Linux - SecurityThis forum is for all security related questions.
Questions, tips, system compromises, firewalls, etc. are all included here.
Welcome to LinuxQuestions.org, a friendly and active Linux Community.
You are currently viewing LQ as a guest. By joining our community you will have the ability to post topics, receive our newsletter, use the advanced search, subscribe to threads and access many other special features. Registration is quick, simple and absolutely free. Join our community today!
Note that registered members see fewer ads, and ContentLink is completely disabled once you log in.
If you have any problems with the registration process or your account login, please contact us. If you need to reset your password, click here.
Having a problem logging in? Please visit this page to clear all LQ-related cookies.
Introduction to Linux - A Hands on Guide
This guide was created as an overview of the Linux Operating System, geared toward new users as an exploration tour and getting started guide, with exercises at the end of each chapter.
For more advanced trainees it can be a desktop reference, and a collection of the base knowledge needed to proceed with system and network administration. This book contains many real life examples derived from the author's experience as a Linux system and network administrator, trainer and consultant. They hope these examples will help you to get a better understanding of the Linux system and that you feel encouraged to try out things on your own.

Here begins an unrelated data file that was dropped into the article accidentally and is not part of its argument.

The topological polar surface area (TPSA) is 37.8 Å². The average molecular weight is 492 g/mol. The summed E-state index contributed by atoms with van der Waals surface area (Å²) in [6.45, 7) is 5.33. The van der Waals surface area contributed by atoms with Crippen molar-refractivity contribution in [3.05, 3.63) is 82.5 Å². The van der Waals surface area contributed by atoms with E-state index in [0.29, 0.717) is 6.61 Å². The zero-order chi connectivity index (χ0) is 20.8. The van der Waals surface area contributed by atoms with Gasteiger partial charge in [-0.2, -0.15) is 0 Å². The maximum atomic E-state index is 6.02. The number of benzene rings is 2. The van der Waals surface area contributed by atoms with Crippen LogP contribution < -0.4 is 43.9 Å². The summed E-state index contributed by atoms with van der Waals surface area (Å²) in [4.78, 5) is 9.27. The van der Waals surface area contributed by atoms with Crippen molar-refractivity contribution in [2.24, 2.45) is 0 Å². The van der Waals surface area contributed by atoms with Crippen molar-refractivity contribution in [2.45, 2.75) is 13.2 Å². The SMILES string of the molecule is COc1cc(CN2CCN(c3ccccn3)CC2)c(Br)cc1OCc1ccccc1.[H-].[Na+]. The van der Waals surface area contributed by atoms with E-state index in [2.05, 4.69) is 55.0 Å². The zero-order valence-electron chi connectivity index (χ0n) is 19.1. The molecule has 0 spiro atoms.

Click Here to receive this Complete Guide absolutely free.
I just happened to look at the output from sendmail the other day and found that batches of dubious-looking messages are going out at 8.20am each day, and can't think why this is happening.
The setup is this: we have a home network. The server (SuSE 9.1 fully patched) acts as an email server, but mostly for incoming mail as our client machines connect directly to our ISPs to send mail. However, it runs 'sendmail -q' once an hour, starting at 7.20am and ending at midnight. The 7.20 run always shows no queued mail, as does every other run except the 8.20.
The dubious mails, which look like spam and are going to addresses we don't send mail to, originate from two user accounts - our main accounts, in fact, but there are others. They are being generated on the server, I believe (at 8.20am, the two workstations used as our main machines are switched off. They also run Linux, BTW).
All the machines have local 192.168.0.x static IPs and sit behind a Linksys router which has a permanent Internet IP (Internet access is via Wimax). The router passes incoming HTTP (port 80) and FTP (port 21) requests to the server. (I've since disabled FTP and have set up snort to watch HTTP requests, which should be very few, if any. So we'll see what happens tomorrow).
At first, I suspected procmail recipes that might be bouncing back messages (we had one on each of the suspect accounts that bounced back a message to people using specific & no longer used email addresses). But turning those off had no effect.
Checking the logs, I could not find any incoming messages with the dubious email addresses to which our outgoing messages are being addressed - ie, I don't think this is a result of messages being bounced by our server, though I need to explore that more.
I figured I'd disable the cronjob that runs 'sendmail -q' so I can take a better look at what's in the outgoing mail queue - won't know until tomorrow about that. In the meantime, does anyone have any clues about what might be happening?
I'd be interested in seeing any updates on this. I think you're on the right track on how to proceed investigating this, at least in regards to where these emails are originating. From what you've posted, it's unclear as to whether this is something malicious or not (though it does sound highly suspect). It might help if you could post an example of one of the suspicious entries from your maillog. Also have a look through the list of processes in the output of ps aux and see if anything looks abnormal.